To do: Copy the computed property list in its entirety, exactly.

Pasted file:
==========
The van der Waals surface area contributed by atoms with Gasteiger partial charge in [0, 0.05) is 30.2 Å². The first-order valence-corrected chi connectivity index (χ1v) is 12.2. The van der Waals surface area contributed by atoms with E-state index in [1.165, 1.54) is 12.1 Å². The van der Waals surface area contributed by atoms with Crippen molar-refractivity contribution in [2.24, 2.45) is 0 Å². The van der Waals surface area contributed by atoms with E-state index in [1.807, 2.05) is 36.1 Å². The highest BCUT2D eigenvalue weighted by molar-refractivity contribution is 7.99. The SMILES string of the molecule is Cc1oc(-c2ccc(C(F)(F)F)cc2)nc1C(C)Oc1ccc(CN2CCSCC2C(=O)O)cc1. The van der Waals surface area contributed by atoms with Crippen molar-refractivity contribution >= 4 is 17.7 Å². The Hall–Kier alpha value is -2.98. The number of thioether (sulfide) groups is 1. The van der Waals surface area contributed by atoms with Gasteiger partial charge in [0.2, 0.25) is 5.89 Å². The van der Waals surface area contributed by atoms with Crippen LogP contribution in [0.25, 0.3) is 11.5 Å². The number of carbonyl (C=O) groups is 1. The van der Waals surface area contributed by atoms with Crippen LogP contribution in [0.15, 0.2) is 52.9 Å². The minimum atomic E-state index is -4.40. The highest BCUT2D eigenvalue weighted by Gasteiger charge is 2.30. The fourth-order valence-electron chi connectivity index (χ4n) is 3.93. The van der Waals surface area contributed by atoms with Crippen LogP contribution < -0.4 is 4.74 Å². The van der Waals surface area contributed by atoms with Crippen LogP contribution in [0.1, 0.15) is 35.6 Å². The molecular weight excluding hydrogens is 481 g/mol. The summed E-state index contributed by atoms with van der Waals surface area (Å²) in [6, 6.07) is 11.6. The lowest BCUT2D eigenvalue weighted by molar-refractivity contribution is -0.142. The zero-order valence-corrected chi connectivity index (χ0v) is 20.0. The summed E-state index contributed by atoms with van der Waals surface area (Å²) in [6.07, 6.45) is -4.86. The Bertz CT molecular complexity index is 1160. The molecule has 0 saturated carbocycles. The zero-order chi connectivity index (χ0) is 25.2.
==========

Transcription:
The van der Waals surface area contributed by atoms with Gasteiger partial charge in [0, 0.05) is 30.2 Å². The first-order valence-corrected chi connectivity index (χ1v) is 12.2. The van der Waals surface area contributed by atoms with E-state index in [1.165, 1.54) is 12.1 Å². The van der Waals surface area contributed by atoms with Crippen molar-refractivity contribution in [2.24, 2.45) is 0 Å². The van der Waals surface area contributed by atoms with E-state index in [1.807, 2.05) is 36.1 Å². The highest BCUT2D eigenvalue weighted by molar-refractivity contribution is 7.99. The SMILES string of the molecule is Cc1oc(-c2ccc(C(F)(F)F)cc2)nc1C(C)Oc1ccc(CN2CCSCC2C(=O)O)cc1. The van der Waals surface area contributed by atoms with Crippen molar-refractivity contribution >= 4 is 17.7 Å². The Hall–Kier alpha value is -2.98. The number of thioether (sulfide) groups is 1. The van der Waals surface area contributed by atoms with Gasteiger partial charge in [0.2, 0.25) is 5.89 Å². The van der Waals surface area contributed by atoms with Crippen LogP contribution in [0.25, 0.3) is 11.5 Å². The number of carbonyl (C=O) groups is 1. The van der Waals surface area contributed by atoms with Crippen LogP contribution in [0.15, 0.2) is 52.9 Å². The minimum atomic E-state index is -4.40. The highest BCUT2D eigenvalue weighted by Gasteiger charge is 2.30. The fourth-order valence-electron chi connectivity index (χ4n) is 3.93. The van der Waals surface area contributed by atoms with Crippen LogP contribution < -0.4 is 4.74 Å². The van der Waals surface area contributed by atoms with Crippen LogP contribution in [0.1, 0.15) is 35.6 Å². The molecular weight excluding hydrogens is 481 g/mol. The summed E-state index contributed by atoms with van der Waals surface area (Å²) in [6, 6.07) is 11.6. The lowest BCUT2D eigenvalue weighted by molar-refractivity contribution is -0.142. The zero-order valence-corrected chi connectivity index (χ0v) is 20.0. The summed E-state index contributed by atoms with van der Waals surface area (Å²) in [6.07, 6.45) is -4.86. The Bertz CT molecular complexity index is 1160. The molecule has 0 saturated carbocycles. The zero-order chi connectivity index (χ0) is 25.2.